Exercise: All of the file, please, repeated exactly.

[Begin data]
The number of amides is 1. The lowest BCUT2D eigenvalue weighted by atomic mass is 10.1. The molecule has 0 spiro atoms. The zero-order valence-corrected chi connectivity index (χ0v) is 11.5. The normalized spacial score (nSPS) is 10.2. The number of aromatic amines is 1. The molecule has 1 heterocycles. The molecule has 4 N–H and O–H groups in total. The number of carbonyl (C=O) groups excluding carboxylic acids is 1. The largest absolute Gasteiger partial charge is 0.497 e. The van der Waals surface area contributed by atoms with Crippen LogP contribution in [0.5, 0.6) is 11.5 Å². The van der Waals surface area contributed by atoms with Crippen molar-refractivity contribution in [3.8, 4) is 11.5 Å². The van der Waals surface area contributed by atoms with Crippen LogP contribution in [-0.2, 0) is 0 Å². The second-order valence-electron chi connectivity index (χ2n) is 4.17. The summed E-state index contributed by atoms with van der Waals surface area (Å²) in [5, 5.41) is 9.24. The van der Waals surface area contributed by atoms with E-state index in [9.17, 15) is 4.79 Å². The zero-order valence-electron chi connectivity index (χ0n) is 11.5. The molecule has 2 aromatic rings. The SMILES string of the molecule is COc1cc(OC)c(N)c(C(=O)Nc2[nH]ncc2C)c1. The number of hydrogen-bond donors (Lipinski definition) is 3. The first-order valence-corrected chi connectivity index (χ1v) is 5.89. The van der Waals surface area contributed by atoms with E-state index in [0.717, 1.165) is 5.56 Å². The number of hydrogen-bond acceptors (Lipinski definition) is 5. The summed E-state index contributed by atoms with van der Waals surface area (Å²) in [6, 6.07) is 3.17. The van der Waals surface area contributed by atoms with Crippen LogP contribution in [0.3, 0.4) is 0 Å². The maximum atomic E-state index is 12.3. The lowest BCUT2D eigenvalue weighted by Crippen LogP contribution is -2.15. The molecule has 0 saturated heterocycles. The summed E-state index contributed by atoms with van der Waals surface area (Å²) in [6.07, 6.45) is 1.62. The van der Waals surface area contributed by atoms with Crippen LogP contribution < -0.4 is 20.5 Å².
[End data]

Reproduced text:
The number of amides is 1. The lowest BCUT2D eigenvalue weighted by atomic mass is 10.1. The molecule has 0 spiro atoms. The zero-order valence-corrected chi connectivity index (χ0v) is 11.5. The normalized spacial score (nSPS) is 10.2. The number of aromatic amines is 1. The molecule has 1 heterocycles. The molecule has 4 N–H and O–H groups in total. The number of carbonyl (C=O) groups excluding carboxylic acids is 1. The largest absolute Gasteiger partial charge is 0.497 e. The van der Waals surface area contributed by atoms with Crippen LogP contribution in [0.5, 0.6) is 11.5 Å². The van der Waals surface area contributed by atoms with Crippen molar-refractivity contribution in [3.8, 4) is 11.5 Å². The van der Waals surface area contributed by atoms with Crippen LogP contribution in [-0.2, 0) is 0 Å². The second-order valence-electron chi connectivity index (χ2n) is 4.17. The summed E-state index contributed by atoms with van der Waals surface area (Å²) in [5, 5.41) is 9.24. The van der Waals surface area contributed by atoms with E-state index in [9.17, 15) is 4.79 Å². The zero-order valence-electron chi connectivity index (χ0n) is 11.5. The molecule has 2 aromatic rings. The SMILES string of the molecule is COc1cc(OC)c(N)c(C(=O)Nc2[nH]ncc2C)c1. The number of hydrogen-bond donors (Lipinski definition) is 3. The first-order valence-corrected chi connectivity index (χ1v) is 5.89. The van der Waals surface area contributed by atoms with E-state index in [0.717, 1.165) is 5.56 Å². The number of hydrogen-bond acceptors (Lipinski definition) is 5. The summed E-state index contributed by atoms with van der Waals surface area (Å²) in [6, 6.07) is 3.17. The van der Waals surface area contributed by atoms with Crippen LogP contribution in [0.3, 0.4) is 0 Å². The maximum atomic E-state index is 12.3. The lowest BCUT2D eigenvalue weighted by Crippen LogP contribution is -2.15. The molecule has 0 saturated heterocycles. The summed E-state index contributed by atoms with van der Waals surface area (Å²) in [6.07, 6.45) is 1.62. The van der Waals surface area contributed by atoms with Crippen LogP contribution < -0.4 is 20.5 Å².